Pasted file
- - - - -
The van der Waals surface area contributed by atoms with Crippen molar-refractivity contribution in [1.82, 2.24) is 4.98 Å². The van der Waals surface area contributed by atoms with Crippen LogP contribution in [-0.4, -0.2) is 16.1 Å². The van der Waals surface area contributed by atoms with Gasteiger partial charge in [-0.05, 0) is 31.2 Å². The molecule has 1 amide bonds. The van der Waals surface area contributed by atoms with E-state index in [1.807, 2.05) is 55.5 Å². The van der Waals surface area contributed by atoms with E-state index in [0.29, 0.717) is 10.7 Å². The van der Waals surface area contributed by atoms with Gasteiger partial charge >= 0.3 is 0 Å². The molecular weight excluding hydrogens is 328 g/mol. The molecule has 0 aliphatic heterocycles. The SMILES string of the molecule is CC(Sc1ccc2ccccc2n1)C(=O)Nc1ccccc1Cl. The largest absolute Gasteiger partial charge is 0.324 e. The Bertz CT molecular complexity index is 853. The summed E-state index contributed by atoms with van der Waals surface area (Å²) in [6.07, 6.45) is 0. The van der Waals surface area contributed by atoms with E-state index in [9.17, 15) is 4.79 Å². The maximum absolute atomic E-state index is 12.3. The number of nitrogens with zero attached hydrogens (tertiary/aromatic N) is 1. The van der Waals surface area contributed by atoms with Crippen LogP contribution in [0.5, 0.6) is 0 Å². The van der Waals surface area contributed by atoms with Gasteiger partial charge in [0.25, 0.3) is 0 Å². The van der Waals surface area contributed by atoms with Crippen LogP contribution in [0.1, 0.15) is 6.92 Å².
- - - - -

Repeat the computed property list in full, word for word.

The van der Waals surface area contributed by atoms with Crippen molar-refractivity contribution in [1.82, 2.24) is 4.98 Å². The van der Waals surface area contributed by atoms with Crippen LogP contribution in [-0.4, -0.2) is 16.1 Å². The van der Waals surface area contributed by atoms with Gasteiger partial charge in [-0.05, 0) is 31.2 Å². The molecule has 1 amide bonds. The van der Waals surface area contributed by atoms with E-state index in [1.807, 2.05) is 55.5 Å². The van der Waals surface area contributed by atoms with E-state index in [0.29, 0.717) is 10.7 Å². The van der Waals surface area contributed by atoms with Gasteiger partial charge >= 0.3 is 0 Å². The molecular weight excluding hydrogens is 328 g/mol. The molecule has 0 aliphatic heterocycles. The SMILES string of the molecule is CC(Sc1ccc2ccccc2n1)C(=O)Nc1ccccc1Cl. The largest absolute Gasteiger partial charge is 0.324 e. The Bertz CT molecular complexity index is 853. The summed E-state index contributed by atoms with van der Waals surface area (Å²) in [6.07, 6.45) is 0. The van der Waals surface area contributed by atoms with E-state index in [9.17, 15) is 4.79 Å². The maximum absolute atomic E-state index is 12.3. The number of nitrogens with zero attached hydrogens (tertiary/aromatic N) is 1. The van der Waals surface area contributed by atoms with Crippen LogP contribution in [0.5, 0.6) is 0 Å². The van der Waals surface area contributed by atoms with Gasteiger partial charge in [0.25, 0.3) is 0 Å². The van der Waals surface area contributed by atoms with Crippen LogP contribution in [0.1, 0.15) is 6.92 Å².